When discussing the growing conflict over China’s dredging new islands to extend its sovereignty 1,000 miles into the resource-rich South China Sea, one phrase frequently pops up from U.S. military officers past and present. “China,” they say, “doesn’t do off-ramps well.” What they mean is that once Beijing has decided on a course of action, it is rarely deterred from pursuing it. Given that—and the U.S. declaration that it will not allow China’s sand grab to stand—what’s next?
The chance of shots being fired now stand at better than 50-50, says Bernard Cole, a retired Navy captain and China expert. But he believes any initial volley would more likely come from the Philippines or Vietnam, who also dispute China’s expanding territorial claims, than Beijing or Washington.
“I see no flexibility in China’s position at all,” says Cole, now a professor at the Pentagon’s National War College in Washington, D.C. “I think China’s plan is just to have a fait accompli, gambling on where the U.S. threshold for reaction is.”
Defense Secretary Ashton Carter has made clear in recent days that the U.S. won’t back down, either. “There should be no mistake: the United States will fly, sail and operate wherever international law allows, as U.S. forces do all over the world,” Carter said Saturday at the Shangri-La defense conference in Singapore. “After all, turning an underwater rock into an airfield simply does not afford the rights of sovereignty or permit restrictions on international air or maritime transit.”
If the Chinese don’t halt their island-building efforts in the Spratly Islands, new U.S. military hardware will soon be showing up in the region to help them reconsider, Carter warned. He rattled off an incoming roster of weapons, including “the latest Virginia-class submarines, the Navy’s P-8 Poseidon surveillance aircraft, the newest stealth destroyer, the Zumwalt, and brand-new carrier-based E-2D Hawkeye early-warning-and-control aircraft.”
China didn’t seem to get the hint. “China and the Chinese military have never feared the devil or an evil force,” Admiral Sun Jianguo, deputy chief of staff of the People’s Liberation Army, said at the same gathering Sunday, a day after Carter spoke. “Don’t ever expect us to surrender to devious heresies or a mighty power.” Basically, the two sides spoke past one another at the weekend confab. “China is unlikely to stop its reclamation in the Spratlys,” William Choong, an Asian expert at the session, wrote afterwards. “In fact, the reclamation will continue.”
President Obama on Monday repeated his call for China to halt its island building. “We think that land reclamation, aggressive actions by any party in that area are counterproductive,” he said. “It may be that some of [China’s] claims are legitimate, but they shouldn’t just try to establish that based on throwing elbows and pushing people out of the way.”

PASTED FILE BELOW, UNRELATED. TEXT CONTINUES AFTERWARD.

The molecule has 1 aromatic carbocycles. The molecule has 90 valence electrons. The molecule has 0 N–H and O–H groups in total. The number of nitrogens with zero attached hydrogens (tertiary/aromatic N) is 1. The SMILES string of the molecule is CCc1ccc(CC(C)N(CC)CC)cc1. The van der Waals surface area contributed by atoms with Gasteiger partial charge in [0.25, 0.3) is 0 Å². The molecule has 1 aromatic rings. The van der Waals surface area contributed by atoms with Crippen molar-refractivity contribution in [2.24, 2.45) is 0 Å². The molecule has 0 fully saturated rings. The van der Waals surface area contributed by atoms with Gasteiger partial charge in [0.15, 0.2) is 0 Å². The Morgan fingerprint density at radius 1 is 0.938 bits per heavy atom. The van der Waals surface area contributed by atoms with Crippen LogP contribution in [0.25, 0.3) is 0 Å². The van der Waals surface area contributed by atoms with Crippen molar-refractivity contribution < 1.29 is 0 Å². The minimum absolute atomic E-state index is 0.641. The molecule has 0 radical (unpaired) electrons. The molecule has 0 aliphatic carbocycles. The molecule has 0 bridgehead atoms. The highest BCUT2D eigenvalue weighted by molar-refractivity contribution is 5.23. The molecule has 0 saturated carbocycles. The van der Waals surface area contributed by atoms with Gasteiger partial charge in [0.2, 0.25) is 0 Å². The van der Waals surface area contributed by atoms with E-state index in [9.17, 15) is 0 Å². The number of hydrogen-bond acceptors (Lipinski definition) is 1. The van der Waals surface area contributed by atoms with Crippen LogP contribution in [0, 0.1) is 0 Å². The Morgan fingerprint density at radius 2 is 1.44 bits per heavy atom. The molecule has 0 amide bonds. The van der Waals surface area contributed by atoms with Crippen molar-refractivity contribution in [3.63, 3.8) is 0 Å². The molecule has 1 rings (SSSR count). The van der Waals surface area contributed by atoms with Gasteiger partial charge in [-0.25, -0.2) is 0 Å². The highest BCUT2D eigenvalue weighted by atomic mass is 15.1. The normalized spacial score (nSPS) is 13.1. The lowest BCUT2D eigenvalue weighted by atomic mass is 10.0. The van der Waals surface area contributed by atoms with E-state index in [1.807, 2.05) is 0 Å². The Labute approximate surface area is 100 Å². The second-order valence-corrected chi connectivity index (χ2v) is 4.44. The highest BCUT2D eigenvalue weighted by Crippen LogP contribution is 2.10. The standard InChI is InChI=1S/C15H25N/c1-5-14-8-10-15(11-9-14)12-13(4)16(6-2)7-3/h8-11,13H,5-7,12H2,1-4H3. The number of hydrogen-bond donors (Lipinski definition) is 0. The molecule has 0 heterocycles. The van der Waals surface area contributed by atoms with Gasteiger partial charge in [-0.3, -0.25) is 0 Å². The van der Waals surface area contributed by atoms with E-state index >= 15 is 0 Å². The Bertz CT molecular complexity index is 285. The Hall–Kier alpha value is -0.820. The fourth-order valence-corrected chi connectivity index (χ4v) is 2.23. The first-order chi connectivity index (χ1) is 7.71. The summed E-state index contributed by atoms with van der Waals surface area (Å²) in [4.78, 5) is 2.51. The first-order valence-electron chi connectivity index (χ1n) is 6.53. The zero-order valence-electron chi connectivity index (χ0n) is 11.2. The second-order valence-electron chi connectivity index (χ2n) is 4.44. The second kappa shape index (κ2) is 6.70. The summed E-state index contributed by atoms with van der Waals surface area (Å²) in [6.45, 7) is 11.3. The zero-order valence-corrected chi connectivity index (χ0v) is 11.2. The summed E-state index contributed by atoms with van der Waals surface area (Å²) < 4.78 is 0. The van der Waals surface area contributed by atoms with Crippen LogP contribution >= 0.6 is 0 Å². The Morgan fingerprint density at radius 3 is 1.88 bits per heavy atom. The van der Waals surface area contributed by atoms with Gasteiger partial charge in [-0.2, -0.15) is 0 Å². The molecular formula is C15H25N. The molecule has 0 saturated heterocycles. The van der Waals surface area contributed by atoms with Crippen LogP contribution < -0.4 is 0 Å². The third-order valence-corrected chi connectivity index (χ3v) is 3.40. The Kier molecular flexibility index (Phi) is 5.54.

U.S. officials say the UN Convention on the Law of the Sea bars what China is doing. “Artificial islands, installations and structures do not possess the status of islands,” the treaty says. “They have no territorial sea of their own, and their presence does not affect the delimitation of the territorial sea, the exclusive economic zone or the continental shelf.”
U.S. naval experts say that if the U.S. is going to back it words with actions, the U.S. Navy soon will have to send warships near the growing Chinese-claimed islands to show its territorial claims are worthless. U.S. Navy officials have said planning for such deployments is in the works.
But the South China Sea has a reputation as a ships’ graveyard. It’s shallow enough to sink them, as well as to enable dredging gear to expand existing islands. That limits the U.S. Navy to dispatching one of its new lightly-armed Littoral Combat Ships, or a flat-bottomed Marine amphibious ship, to poke around China’s islands, says retired Navy captain Jerry Hendrix, who spent much of his career in the Pacific.
The USS Fort Worth, a 4,000-ton, 387-foot LCS, recently sailed near the Spratlys, where Chinese vessels kept a close eye on her. “Routine operations like the one Fort Worth just completed in the South China Sea will be the new normal as we welcome four LCSs to the region in the coming years,” Captain Fred Kacher, commodore, Destroyer Squadron 7, said May 12 after the Fort Worth returned to the Philippines.
A bigger San Antonio or Whidbey Island-class amphibious warship would show the U.S. is serious, says Hendrix, now at the Center for a New American Security. “They’re large vessels with a very shallow draft,” he says, “and they also come with Marines.”
Hendrix believes the Chinese are trying to take advantage of a sense of U.S. wariness of overseas action. Chinese President “Xi Jinping has perceived the U.S. administration to have rolled over on Cuba, on the Iran nuclear deal, on Russia in the Crimea and Ukraine,” he says. The U.S. refusal to budge in the South China Sea may also offend some Chinese sensibilities. “There may be a perception, at least among their military, that there may be a cultural bias here: ‘Wait a minute, you’ll deal with the Persians, with the Latins, and with the Slavs, but you won’t deal with us?’ That could be another source of friction.”
Cole says he’d bet on an LCS deployment. “But if I were still a Navy planner, I wouldn’t send an LCS in there by itself,” he adds. “The LCS almost can’t defend itself. I’d have a couple of DDGs [destroyers] or some airplanes just over the horizon.” Cole doubts either China or the U.S. would fire a first shot. “But suppose the Philippines manages to get one of those two old Coast Guard cutters underway that we gave them and it ends up getting sunk by the Chinese?” he frets. “We have a mutual defense treaty with the Republic of the Philippines that very clearly includes Philippine warships.”
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